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In any physics class, the study of electrostatics always turns into fun. My students take an entire class period playing with the van de Graaff generator, gleefully shocking themselves, others, and making everyone’s hair stand on end. Robert van de Graaff built his prototype in 1929 and since then, thousands of students have entered their variants into Science Fairs around the world. The van de Graaff generates static charges by having a dielectric belt continually rotate around two pulleys. (A dielectric is any insulator that can be polarized, like polyvinyl, plastic, rubber, silk, nylon, or similar). Mechanical friction knocks off charges, which are then gathered onto the belt and transferred to a large conducting sphere at the top. The charges continue to build until their quantity is sufficient that they leap off onto a grounded post, resulting in a dynamic electric spark that can be up to several inches long.
The van de Graaff in most classrooms generates up to about 300,000 volts. That sounds enormous, and is, but voltage is a measure of how much energy is generated per charge. If you do not have many charges, you do not have much total energy. The charge flow involved is only about 10 millionths of an ampere, enough to produce an exciting shock, but not enough to cause injury. By contrast, US house current is nominally 120 V and 20 amperes and your typical lightning bolt is 100 million volts.
In addition to the van de Graaff, I show them a Jacob’s Ladder. In the Jacob’s Ladder, two long straight wires project vertically into space, almost parallel, but getting gradually farther apart as they rise. A spark starts at the bottom where the wires are in closest proximity. Once a spark occurs, that spark ionizes the air, heats it, and causes the ions to rise. This rising, ionized region makes it easier for the next spark to occur above the first. The process continues until the spark climbs to the top, like it was climbing a ladder. You get quite a bit of sound for your money as the spark pops and sizzles its way up. The Jacob’s Ladder is a mainstay of old Frankenstein Movies where the arcs keep climbing in the lab awaiting the genesis of the monster. I show students a clip from the 1931 classic where Dr. Frankenstein wails, “It’s alive, it’s alive.”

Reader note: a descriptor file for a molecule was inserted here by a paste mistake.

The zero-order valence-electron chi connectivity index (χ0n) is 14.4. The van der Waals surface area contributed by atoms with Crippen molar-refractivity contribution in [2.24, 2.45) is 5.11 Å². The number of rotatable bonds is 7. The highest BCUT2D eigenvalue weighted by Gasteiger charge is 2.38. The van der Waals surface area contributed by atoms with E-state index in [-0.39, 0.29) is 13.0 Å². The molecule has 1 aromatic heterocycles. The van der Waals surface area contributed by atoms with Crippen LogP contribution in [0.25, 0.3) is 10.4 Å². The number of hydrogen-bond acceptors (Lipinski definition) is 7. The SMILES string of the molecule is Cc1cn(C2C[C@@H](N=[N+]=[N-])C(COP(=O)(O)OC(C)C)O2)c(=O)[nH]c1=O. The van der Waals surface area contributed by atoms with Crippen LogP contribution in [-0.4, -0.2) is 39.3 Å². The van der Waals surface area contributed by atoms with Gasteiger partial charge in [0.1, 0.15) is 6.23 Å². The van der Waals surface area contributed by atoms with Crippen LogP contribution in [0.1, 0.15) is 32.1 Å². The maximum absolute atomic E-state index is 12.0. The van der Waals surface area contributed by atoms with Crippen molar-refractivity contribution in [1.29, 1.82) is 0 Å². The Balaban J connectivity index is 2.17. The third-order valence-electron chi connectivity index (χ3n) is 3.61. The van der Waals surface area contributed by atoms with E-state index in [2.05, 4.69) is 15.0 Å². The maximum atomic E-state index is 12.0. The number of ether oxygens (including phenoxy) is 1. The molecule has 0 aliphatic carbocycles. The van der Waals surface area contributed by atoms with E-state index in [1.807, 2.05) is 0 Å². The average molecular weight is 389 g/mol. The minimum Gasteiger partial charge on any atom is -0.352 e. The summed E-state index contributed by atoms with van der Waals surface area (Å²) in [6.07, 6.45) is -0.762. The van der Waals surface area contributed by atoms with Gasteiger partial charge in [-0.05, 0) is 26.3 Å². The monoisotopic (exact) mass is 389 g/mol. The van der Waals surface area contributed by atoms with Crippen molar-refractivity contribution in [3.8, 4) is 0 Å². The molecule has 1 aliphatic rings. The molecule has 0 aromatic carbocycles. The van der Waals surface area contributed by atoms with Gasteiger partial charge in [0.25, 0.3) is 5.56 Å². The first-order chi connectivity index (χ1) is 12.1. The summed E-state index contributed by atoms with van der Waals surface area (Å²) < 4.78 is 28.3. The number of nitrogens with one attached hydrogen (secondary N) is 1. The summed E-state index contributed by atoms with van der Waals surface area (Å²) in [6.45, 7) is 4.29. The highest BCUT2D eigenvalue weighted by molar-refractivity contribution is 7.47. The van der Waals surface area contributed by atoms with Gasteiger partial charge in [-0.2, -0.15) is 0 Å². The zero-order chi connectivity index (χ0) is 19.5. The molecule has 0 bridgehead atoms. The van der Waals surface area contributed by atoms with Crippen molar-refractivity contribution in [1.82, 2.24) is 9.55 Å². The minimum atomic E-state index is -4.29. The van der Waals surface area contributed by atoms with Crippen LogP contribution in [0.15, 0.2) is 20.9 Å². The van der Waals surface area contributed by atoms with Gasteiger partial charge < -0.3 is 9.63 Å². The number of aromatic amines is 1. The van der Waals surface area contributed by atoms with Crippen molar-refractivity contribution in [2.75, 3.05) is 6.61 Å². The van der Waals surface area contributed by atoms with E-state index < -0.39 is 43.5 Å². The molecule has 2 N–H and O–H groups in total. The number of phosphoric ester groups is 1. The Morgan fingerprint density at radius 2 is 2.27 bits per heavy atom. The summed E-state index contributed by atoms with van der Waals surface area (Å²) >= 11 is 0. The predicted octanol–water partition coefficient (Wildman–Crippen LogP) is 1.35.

The name, Jacob’s Ladder, comes from the Biblical account in Gen 28: 10 – 17, in which Jacob, the son of Isaac and grandson of Abraham dreams about God. I read this to the students:
Jacob left Beersheba and went toward Haran. And he came to a certain place and stayed there that night, because the sun had set. Taking one of the stones of the place, he put it under his head and lay down in that place to sleep. And he dreamed, and behold, there was a ladder set up on the earth, and the top of it reached to heaven. And behold, the angels of God were ascending and descending on it! And behold, the Lord stood above it and said, “I am the Lord, the God of Abraham your father and the God of Isaac. The land on which you lie I will give to you and to your offspring. Your offspring shall be like the dust of the earth, and you shall spread abroad to the west and to the east and to the north and to the south, and in you and your offspring shall all the families of the earth be blessed. Behold, I am with you and will keep you wherever you go, and will bring you back to this land. For I will not leave you until I have done what I have promised you.” Then Jacob awoke from his sleep and said, “Surely the Lord is in this place, and I did not know it.” And he was afraid and said, “How awesome is this place! This is none other than the house of God, and this is the gate of heaven.” (ESV)
At room temperature, in average humidity, it requires a potential difference of about 1-3 million volts to arc a distance of one meter. That is about 25,000 volts per inch. For my class demonstration, I found a broken neon sign at a garage sale. The tubes were cracked but the transformer still worked. Five dollars put it in the back of my car. The transformer listed an output of 4,500 volts at 25 mA (25 thousandths of an ampere). Under the right circumstances, currents of even 100 mA can be lethal. The Jacob’s ladder demonstration is for knowledgeable teachers, not classroom horseplay.
I glued two wooden blocks together and attached the transformer with screws. For the conductors, I used two 3-foot welding rods I found in my garage. The nice thing about welding rods is that they are mostly iron, a relatively poor conductor, and are extremely stiff. So, they stand up tall and straight. I screwed them to the board, hooked up the wires and I was in business. At the base, the wires are only a quarter inch or so apart. But, as the spark climbs the “ladder” it gets to be almost two inches across before it reaches the top.
Here is the photo or you can click on the link to see it working. Jacob’s Ladder is easy to make and a great demonstration device. Just keep yourself and students a couple of meters away and enjoy the dancing arc as it climbs the ladder skyward.